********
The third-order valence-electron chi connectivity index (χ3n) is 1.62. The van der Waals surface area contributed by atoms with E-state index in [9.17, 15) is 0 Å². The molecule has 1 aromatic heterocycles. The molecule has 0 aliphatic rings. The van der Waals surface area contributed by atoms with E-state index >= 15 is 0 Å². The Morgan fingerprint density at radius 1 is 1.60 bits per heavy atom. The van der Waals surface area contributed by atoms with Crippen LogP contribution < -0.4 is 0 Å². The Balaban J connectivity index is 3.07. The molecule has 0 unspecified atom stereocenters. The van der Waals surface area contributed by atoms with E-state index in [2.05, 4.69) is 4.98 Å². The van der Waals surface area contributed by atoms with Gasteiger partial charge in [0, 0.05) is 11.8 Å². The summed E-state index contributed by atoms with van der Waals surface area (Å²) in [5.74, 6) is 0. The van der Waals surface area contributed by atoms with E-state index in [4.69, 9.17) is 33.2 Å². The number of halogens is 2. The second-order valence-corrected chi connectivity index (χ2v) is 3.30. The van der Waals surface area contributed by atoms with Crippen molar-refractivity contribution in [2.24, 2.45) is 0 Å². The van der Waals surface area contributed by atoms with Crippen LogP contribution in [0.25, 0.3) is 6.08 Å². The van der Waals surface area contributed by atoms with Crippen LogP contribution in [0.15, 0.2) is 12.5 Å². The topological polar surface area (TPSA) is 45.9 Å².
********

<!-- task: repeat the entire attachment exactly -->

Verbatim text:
The third-order valence-electron chi connectivity index (χ3n) is 1.62. The van der Waals surface area contributed by atoms with E-state index in [9.17, 15) is 0 Å². The molecule has 1 aromatic heterocycles. The molecule has 0 aliphatic rings. The van der Waals surface area contributed by atoms with E-state index >= 15 is 0 Å². The Morgan fingerprint density at radius 1 is 1.60 bits per heavy atom. The van der Waals surface area contributed by atoms with Crippen LogP contribution < -0.4 is 0 Å². The Balaban J connectivity index is 3.07. The molecule has 0 unspecified atom stereocenters. The van der Waals surface area contributed by atoms with E-state index in [2.05, 4.69) is 4.98 Å². The van der Waals surface area contributed by atoms with Gasteiger partial charge in [0, 0.05) is 11.8 Å². The summed E-state index contributed by atoms with van der Waals surface area (Å²) in [5.74, 6) is 0. The van der Waals surface area contributed by atoms with E-state index in [4.69, 9.17) is 33.2 Å². The number of halogens is 2. The second-order valence-corrected chi connectivity index (χ2v) is 3.30. The van der Waals surface area contributed by atoms with Crippen molar-refractivity contribution in [2.24, 2.45) is 0 Å². The van der Waals surface area contributed by atoms with Crippen LogP contribution in [0.25, 0.3) is 6.08 Å². The van der Waals surface area contributed by atoms with Crippen LogP contribution in [0.15, 0.2) is 12.5 Å². The topological polar surface area (TPSA) is 45.9 Å².